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Artists and authorship: the case of Raphael
Artists and authorship: the case of Raphael

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2.4.3 Artist as genius

Some have questioned the notions of the supreme originality and autonomy of Renaissance artists. For example:

  • Lisa Pon has considered the paradox in the promotion of individual genius in the sixteenth century when, at the same time, collaboration in the new art of printmaking was necessary for those who wished to publicise their inventions (Pon, 2004).
  • Maria Loh’s Titian Remade (2007) considers the ‘minor’ Venetian artists who followed Titian after his death and their denigration in art-historical literature. Using critical theory, she challenges prejudices against imitation, copying or repetition, and argues that Titian’s followers used these techniques as a form of originality.
  • Joseph Koerner’s The Moment of Self-Portraiture in German Renaissance Art (1993) is a dense and masterful tome that takes Dürer’s famous Self-portrait in Munich (see Figure 6) as its starting point, asking how Dürer’s portrait initiated a new discourse in Germany about selfhood and artistic sovereignty. Koerner sensitively balances these claims with later ones about the ‘birth of the self’ in the Renaissance, ideas that Dürer’s portrait itself anticipates. Koerner’s training at Berkeley during the formation of new historicism and the impact of Greenblatt’s ideas are evident in his approach.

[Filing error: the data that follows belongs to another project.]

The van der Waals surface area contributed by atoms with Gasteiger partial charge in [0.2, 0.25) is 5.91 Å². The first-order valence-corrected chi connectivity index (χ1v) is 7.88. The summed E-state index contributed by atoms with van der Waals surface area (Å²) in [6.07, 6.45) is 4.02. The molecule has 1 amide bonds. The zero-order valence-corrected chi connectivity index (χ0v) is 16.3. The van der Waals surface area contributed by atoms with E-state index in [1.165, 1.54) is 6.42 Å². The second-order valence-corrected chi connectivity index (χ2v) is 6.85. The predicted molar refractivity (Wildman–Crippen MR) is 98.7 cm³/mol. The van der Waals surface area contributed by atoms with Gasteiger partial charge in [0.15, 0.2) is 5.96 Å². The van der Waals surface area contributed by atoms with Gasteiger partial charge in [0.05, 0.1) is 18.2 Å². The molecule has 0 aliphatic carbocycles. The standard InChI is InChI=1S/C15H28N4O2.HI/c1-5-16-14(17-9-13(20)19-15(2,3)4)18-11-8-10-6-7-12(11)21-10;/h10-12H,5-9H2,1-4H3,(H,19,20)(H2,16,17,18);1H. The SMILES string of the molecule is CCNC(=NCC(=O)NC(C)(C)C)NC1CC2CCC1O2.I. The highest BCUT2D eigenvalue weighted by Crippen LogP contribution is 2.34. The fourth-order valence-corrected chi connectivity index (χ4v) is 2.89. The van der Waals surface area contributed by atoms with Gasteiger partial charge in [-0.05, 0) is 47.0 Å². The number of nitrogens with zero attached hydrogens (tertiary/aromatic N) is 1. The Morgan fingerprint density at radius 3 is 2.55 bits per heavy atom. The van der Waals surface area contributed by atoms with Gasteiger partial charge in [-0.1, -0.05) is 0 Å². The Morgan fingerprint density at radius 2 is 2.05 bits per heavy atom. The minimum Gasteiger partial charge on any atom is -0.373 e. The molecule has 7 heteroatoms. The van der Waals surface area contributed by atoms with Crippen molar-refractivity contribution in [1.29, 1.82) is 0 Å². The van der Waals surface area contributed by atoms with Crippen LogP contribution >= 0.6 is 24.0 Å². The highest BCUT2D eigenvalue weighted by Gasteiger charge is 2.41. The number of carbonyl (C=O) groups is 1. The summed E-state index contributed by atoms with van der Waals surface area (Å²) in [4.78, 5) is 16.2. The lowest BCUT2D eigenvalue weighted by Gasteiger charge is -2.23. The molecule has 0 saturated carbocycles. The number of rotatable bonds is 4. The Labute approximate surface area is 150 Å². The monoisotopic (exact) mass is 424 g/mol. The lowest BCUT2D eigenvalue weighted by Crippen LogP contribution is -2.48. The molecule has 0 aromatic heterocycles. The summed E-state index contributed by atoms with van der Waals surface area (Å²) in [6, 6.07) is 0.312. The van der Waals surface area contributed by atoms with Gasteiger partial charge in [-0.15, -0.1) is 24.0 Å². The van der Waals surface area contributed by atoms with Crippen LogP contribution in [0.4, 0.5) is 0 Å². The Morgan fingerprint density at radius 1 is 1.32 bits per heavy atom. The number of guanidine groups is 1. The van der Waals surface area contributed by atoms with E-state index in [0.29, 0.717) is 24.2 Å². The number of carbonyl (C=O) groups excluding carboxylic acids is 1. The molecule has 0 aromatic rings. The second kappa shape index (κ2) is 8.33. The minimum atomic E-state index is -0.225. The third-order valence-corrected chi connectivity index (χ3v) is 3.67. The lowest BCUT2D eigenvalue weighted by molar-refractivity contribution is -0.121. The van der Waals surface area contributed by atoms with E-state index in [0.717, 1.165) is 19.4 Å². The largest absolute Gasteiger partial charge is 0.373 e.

A host of feminist studies have challenged the notion of the Renaissance as a triumph of the male genius. To cite just one:

  • Fredrika Jacobs’s Defining the Renaissance Virtuosa (1997) challenges the idea that Renaissance masters were exclusively male. She asks why the names of female artists (Sofonisba Anguissola or Lavinia Fontana, for example) are overlooked. She traces this in part to the association embedded in Renaissance thought between male sexuality and artistic creativity mentioned earlier.